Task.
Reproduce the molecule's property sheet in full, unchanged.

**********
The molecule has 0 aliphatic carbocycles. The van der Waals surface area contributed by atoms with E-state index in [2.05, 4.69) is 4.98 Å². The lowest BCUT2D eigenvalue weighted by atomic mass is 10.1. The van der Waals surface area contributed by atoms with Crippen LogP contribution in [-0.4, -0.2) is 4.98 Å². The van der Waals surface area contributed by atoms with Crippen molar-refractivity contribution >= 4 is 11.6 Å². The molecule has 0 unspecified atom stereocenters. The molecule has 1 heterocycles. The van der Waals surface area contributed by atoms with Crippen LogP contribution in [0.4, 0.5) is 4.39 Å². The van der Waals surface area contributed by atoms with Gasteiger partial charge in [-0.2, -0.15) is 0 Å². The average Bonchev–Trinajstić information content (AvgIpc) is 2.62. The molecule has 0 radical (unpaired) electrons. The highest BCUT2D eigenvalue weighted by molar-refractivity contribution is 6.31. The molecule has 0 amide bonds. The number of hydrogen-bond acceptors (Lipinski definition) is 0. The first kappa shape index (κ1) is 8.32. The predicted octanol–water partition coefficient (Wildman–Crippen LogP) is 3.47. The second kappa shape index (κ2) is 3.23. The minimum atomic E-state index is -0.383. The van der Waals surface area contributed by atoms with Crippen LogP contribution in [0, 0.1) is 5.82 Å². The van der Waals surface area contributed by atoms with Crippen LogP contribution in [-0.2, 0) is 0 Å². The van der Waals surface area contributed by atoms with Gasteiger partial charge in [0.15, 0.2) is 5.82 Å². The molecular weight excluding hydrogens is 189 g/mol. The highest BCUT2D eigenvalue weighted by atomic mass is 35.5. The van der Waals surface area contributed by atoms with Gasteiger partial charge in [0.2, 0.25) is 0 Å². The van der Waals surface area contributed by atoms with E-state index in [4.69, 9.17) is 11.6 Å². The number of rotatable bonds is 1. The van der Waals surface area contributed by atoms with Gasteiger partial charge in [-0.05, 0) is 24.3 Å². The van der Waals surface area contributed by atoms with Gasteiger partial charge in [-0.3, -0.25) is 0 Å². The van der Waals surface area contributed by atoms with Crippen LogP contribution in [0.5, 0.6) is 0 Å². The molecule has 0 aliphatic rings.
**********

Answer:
The molecule has 0 aliphatic carbocycles. The van der Waals surface area contributed by atoms with E-state index in [2.05, 4.69) is 4.98 Å². The lowest BCUT2D eigenvalue weighted by atomic mass is 10.1. The van der Waals surface area contributed by atoms with Crippen LogP contribution in [-0.4, -0.2) is 4.98 Å². The van der Waals surface area contributed by atoms with Crippen molar-refractivity contribution >= 4 is 11.6 Å². The molecule has 0 unspecified atom stereocenters. The molecule has 1 heterocycles. The van der Waals surface area contributed by atoms with Crippen LogP contribution in [0.4, 0.5) is 4.39 Å². The van der Waals surface area contributed by atoms with Gasteiger partial charge in [-0.2, -0.15) is 0 Å². The average Bonchev–Trinajstić information content (AvgIpc) is 2.62. The molecule has 0 radical (unpaired) electrons. The highest BCUT2D eigenvalue weighted by molar-refractivity contribution is 6.31. The molecule has 0 amide bonds. The number of hydrogen-bond acceptors (Lipinski definition) is 0. The first kappa shape index (κ1) is 8.32. The predicted octanol–water partition coefficient (Wildman–Crippen LogP) is 3.47. The second kappa shape index (κ2) is 3.23. The minimum atomic E-state index is -0.383. The van der Waals surface area contributed by atoms with Crippen LogP contribution in [0, 0.1) is 5.82 Å². The van der Waals surface area contributed by atoms with Crippen LogP contribution in [-0.2, 0) is 0 Å². The van der Waals surface area contributed by atoms with Gasteiger partial charge in [0.15, 0.2) is 5.82 Å². The molecular weight excluding hydrogens is 189 g/mol. The highest BCUT2D eigenvalue weighted by atomic mass is 35.5. The van der Waals surface area contributed by atoms with Gasteiger partial charge in [0.2, 0.25) is 0 Å². The van der Waals surface area contributed by atoms with E-state index in [4.69, 9.17) is 11.6 Å². The number of rotatable bonds is 1. The van der Waals surface area contributed by atoms with Gasteiger partial charge in [-0.05, 0) is 24.3 Å². The van der Waals surface area contributed by atoms with Gasteiger partial charge in [-0.3, -0.25) is 0 Å². The van der Waals surface area contributed by atoms with Crippen LogP contribution in [0.5, 0.6) is 0 Å². The molecule has 0 aliphatic rings.